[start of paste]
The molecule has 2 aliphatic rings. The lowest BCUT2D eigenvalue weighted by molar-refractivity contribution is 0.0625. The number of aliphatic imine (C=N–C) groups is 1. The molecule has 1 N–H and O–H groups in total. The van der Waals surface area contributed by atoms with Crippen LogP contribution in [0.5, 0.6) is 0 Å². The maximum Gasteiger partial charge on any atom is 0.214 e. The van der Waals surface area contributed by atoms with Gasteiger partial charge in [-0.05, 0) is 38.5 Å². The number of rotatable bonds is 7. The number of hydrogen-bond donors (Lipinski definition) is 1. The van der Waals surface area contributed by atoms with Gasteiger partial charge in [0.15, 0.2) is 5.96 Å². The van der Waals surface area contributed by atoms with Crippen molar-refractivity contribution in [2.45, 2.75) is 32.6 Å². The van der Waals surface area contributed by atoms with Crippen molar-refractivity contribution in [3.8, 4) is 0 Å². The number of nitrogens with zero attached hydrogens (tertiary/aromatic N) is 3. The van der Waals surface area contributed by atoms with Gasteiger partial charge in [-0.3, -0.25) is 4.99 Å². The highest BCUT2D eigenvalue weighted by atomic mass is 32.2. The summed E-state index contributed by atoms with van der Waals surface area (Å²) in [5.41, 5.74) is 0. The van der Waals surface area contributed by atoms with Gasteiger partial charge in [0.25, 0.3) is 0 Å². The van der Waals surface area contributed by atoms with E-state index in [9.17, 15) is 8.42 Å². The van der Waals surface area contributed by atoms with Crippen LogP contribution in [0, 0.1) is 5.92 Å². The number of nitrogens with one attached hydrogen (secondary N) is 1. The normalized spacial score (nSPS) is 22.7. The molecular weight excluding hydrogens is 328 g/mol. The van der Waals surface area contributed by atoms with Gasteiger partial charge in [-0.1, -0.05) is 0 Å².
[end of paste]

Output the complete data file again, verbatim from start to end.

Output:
The molecule has 2 aliphatic rings. The lowest BCUT2D eigenvalue weighted by molar-refractivity contribution is 0.0625. The number of aliphatic imine (C=N–C) groups is 1. The molecule has 1 N–H and O–H groups in total. The van der Waals surface area contributed by atoms with Crippen LogP contribution in [0.5, 0.6) is 0 Å². The maximum Gasteiger partial charge on any atom is 0.214 e. The van der Waals surface area contributed by atoms with Gasteiger partial charge in [-0.05, 0) is 38.5 Å². The number of rotatable bonds is 7. The number of hydrogen-bond donors (Lipinski definition) is 1. The van der Waals surface area contributed by atoms with Gasteiger partial charge in [0.15, 0.2) is 5.96 Å². The van der Waals surface area contributed by atoms with Crippen molar-refractivity contribution in [2.45, 2.75) is 32.6 Å². The van der Waals surface area contributed by atoms with Crippen molar-refractivity contribution in [3.8, 4) is 0 Å². The number of nitrogens with zero attached hydrogens (tertiary/aromatic N) is 3. The van der Waals surface area contributed by atoms with Gasteiger partial charge in [-0.3, -0.25) is 4.99 Å². The highest BCUT2D eigenvalue weighted by atomic mass is 32.2. The summed E-state index contributed by atoms with van der Waals surface area (Å²) in [5.41, 5.74) is 0. The van der Waals surface area contributed by atoms with Gasteiger partial charge in [0.25, 0.3) is 0 Å². The van der Waals surface area contributed by atoms with E-state index in [9.17, 15) is 8.42 Å². The van der Waals surface area contributed by atoms with Crippen LogP contribution in [0, 0.1) is 5.92 Å². The number of nitrogens with one attached hydrogen (secondary N) is 1. The normalized spacial score (nSPS) is 22.7. The molecular weight excluding hydrogens is 328 g/mol. The van der Waals surface area contributed by atoms with Gasteiger partial charge in [-0.1, -0.05) is 0 Å².